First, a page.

Sometimes you may be referred to an eye doctor (ophthalmologist) or specialist AMD service. This is usually only necessary if there's a possibility you'll need to start treatment quickly. You should be referred within a day.

You may have more tests, such as a scan of the back of your eyes.

What happens if you're diagnosed with AMD

If you're diagnosed with AMD, the specialist will talk to you about what it is, what type you have an what the treatment options are.

Types of AMD

Dry AMD

  • Caused by a build-up of a fatty substance called drusen at the back of the eyes
  • Common
  • Gets worse gradually - usually over several years
  • No treatment - unless it develops into wet AMD

Wet AMD

  • Caused by the growth of abnormal blood vessels at the back of the eyes
  • Less common
  • Can get worse quickly - sometimes in days or weeks
  • Treatment can help stop vision getting worse

It might be difficult to take in everything the specialist tells you.

If you're unsure about something later, write down any questions you have and make another appointment to go over them.

The Macular Society has information you might find useful. It also has a helpline on 0300 3030 111.

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Treatment

Treatment depends on the type of AMD you have.

  • Dry AMD - there's no treatment, but vision aids can help reduce the effect on your life. Read about living with AMD.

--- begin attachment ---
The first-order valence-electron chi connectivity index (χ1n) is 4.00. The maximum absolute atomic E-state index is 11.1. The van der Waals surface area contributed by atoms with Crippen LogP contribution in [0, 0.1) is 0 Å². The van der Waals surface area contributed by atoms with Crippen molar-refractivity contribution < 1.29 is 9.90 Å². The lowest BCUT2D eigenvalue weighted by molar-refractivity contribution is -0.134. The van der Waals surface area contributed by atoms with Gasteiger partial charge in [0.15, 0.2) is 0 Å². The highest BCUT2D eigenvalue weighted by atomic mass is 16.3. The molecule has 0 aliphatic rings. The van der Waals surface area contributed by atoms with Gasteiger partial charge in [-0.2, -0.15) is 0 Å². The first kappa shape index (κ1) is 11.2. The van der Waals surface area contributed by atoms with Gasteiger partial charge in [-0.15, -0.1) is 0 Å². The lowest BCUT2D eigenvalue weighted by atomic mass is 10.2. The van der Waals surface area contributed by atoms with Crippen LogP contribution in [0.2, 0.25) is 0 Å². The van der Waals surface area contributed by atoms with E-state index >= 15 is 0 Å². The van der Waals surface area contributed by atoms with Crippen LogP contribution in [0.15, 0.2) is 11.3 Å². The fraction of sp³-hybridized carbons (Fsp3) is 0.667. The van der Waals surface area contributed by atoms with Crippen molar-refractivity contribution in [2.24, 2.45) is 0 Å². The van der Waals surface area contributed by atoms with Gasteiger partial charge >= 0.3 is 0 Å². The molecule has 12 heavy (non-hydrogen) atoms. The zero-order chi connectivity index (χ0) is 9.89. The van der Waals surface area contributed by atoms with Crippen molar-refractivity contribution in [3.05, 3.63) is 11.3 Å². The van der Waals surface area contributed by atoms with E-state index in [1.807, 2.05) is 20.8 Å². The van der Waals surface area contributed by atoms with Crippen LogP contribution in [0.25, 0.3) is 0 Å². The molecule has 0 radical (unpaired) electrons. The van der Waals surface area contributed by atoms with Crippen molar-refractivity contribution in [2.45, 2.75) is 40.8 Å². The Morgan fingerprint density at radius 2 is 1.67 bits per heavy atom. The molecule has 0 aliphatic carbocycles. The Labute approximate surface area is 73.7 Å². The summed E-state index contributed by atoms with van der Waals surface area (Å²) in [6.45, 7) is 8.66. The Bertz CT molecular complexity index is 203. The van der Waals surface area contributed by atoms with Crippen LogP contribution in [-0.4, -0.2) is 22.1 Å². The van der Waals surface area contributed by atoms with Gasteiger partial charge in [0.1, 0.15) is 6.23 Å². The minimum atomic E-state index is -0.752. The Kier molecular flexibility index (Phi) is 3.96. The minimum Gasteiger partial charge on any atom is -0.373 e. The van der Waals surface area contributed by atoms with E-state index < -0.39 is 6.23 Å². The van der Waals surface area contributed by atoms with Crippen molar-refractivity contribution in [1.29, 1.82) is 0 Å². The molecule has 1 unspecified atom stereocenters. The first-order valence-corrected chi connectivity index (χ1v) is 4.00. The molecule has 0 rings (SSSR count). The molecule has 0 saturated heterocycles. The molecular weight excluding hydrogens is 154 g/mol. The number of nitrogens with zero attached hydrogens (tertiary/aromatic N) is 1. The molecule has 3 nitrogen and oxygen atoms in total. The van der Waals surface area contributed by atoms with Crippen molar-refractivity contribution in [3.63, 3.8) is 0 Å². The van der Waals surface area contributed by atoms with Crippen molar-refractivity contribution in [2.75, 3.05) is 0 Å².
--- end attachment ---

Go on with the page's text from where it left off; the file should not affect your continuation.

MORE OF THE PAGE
• Wet AMD - you may need regular eye injections and, very occasionally, a light treatment called "photodynamic therapy" to stop your vision getting worse.

Eye injections

Anti-VEGF medicines - ranibizumab (Lucentis) and aflibercept (Eylea)

Injections given directly into the eyes.

  • Stops vision getting worse in 9 out of 10 people and improves vision in 3 out of 10 people
  • Usually given every 1 or 2 months for as long as necessary
  • Drops numb the eyes before treatment - most people have minimal discomfort
  • Side effects include bleeding in the eye, feeling like there's something in the eye, and eyes being red and irritated

The Macular Society has more on injections for wet AMD.

Light treatment

Photodynamic therapy (PDT)

A light is shined at the back of the eyes to destroy the abnormal blood vessels that cause wet AMD.

  • May be recommended alongside eye injections if injections alone don't help
  • usually needs to be repeated every few months
  • side effects include temporary vision problems, and the eyes and skin being sensitive to light for a few days or weeks

Read more about photodynamic therapy.

Research into new treatments

Research into new treatments for AMD is ongoing. Your specialist can let you know if there are any studies you could take part in.